Thousands Of Young Immigrants In Limbo, Losing Work Permits

May 12, 2015

Thousands of undocumented people gained work permits in 2012 as part of an Obama administration effort to shield young people from deportation. Now, as it comes time to renew their paperwork some of these same immigrants- known as “dreamers”- are losing the chance to work legally in the states. FM89’s Diana Aguilera reports how some people in the Central Valley are left in limbo.

Brenda Ordaz, 22, describes herself as a country girl. She enjoys taking care of her roosters and living in the rural community of Madera. It’s the place she calls home.

But she hasn’t always lived in the San Joaquin Valley. 

“I was born in Ensenada in Baja California which is right down the border,” Ordaz says. “My parents migrated there from Oaxaca, they’re indigenous people from Oaxaca in the Central Valleys.”

"It was a waiting game,just wait until you get something in the mail."

When she was 10, she and her family moved from Mexico to California. And in 2013, Ordaz was granted a temporary legal status and a work permit for two years. This was possible through the Deferred Action for Childhood Arrivals program. DACA, which took effect in 2012, allows young unathorized immigrants who were brought to the U.S. before turning 16 to avoid deportation and a temporary work permit.

Now a few years later those who applied have to renew and that’s creating a problem. Many young immigrants aren’t sending their applications in on time and even some who do, are seeing their work permits expire with no word from the government. That’s what happened to Brenda Ordaz.

“It was a waiting game, just wait until you get something in the mail.”

She submitted her renewal application well within the suggested time but on April 17 of this year her work permit and status expired. Ordaz was no longer protected by the program.

“I think it was more frustrating and somewhat nervous too,” she says. “I wasn’t as nervous about it because my employer had told me it might happen but for other people they really don’t know what’s going to happen more like oh my God I’m going to lose my job.”

To her relief, she received the approval letters nearly a week after her old permit expired.

“I was really happy when they came it’s like finally I get something,” Ordaz says.

Roughly 3,500 young Dreamers have had their work permits expire while they’re still waiting for their renewal to be approved in spite of having applied on time. That’s according to numbers released by U.S. Citizenship and Immigration Services.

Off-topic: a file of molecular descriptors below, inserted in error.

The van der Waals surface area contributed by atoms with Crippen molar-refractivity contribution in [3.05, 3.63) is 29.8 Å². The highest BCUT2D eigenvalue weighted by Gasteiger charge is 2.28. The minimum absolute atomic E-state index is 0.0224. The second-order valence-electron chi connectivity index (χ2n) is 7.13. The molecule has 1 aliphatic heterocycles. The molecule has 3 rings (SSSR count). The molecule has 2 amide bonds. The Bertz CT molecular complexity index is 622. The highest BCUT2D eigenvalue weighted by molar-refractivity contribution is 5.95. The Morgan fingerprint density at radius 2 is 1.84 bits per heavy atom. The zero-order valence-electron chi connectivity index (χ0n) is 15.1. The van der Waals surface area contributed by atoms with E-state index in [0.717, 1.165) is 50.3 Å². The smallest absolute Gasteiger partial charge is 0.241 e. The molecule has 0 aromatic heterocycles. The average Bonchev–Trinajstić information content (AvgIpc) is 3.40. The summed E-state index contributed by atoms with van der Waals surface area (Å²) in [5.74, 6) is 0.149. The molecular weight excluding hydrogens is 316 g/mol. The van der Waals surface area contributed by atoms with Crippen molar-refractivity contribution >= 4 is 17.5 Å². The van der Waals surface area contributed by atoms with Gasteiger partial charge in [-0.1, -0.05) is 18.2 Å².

Maricela Cobarruvias is with the Education and Leadership foundation in Fresno. She says this is becoming a concern to young immigrants who fear losing their jobs.

“I had this person where she applied within the five months but then when she calls they tell her they’re still processing the ones from November. This was two weeks ago.”

For many no work permit means no job. People are struggling to apply within the recommended time of 150 days.

Ordaz shows the documents that officially granted her temporary relief from deportation and a work permit.
Credit Diana Aguilera / Valley Public Radio

“In a lot of the cases it doesn’t give them enough time to gather the money and apply on time to,” Cobarruvias says. “It’s a lot of money for our farm worker families to come up with that money and submit on time.”

Each application costs $465, not counting attorney fees. So far, roughly 7,500 people have submitted their paperwork after the recommended time and have their cases pending. We reached out to USCIS, the agency that handles the cases, but they declined to comment on air. In a written statement, they said they were working to address the overall issue.

Local attorney Jessica Smith Bobadilla says immigration applications can be extremely tricky.

“Any box a yes that should have been a no or a box that’s not filled out those kind of things can require under the regulations the government officials not to process the application or to do some type of cross checking process which obviously takes some additional time.”

Back in Madera, Brenda Ordaz says with or without the approval letters she feels at home.

“I think were you’re born is simply where you’re born I mean you can always have those roots but were you make your home is wherever you choose,” she says. “More than any other place I’ve lived here the longest so I do consider it my home.”

She’s not alone, experts say in Fresno County there could be as many as 11,000 DACA eligible residents.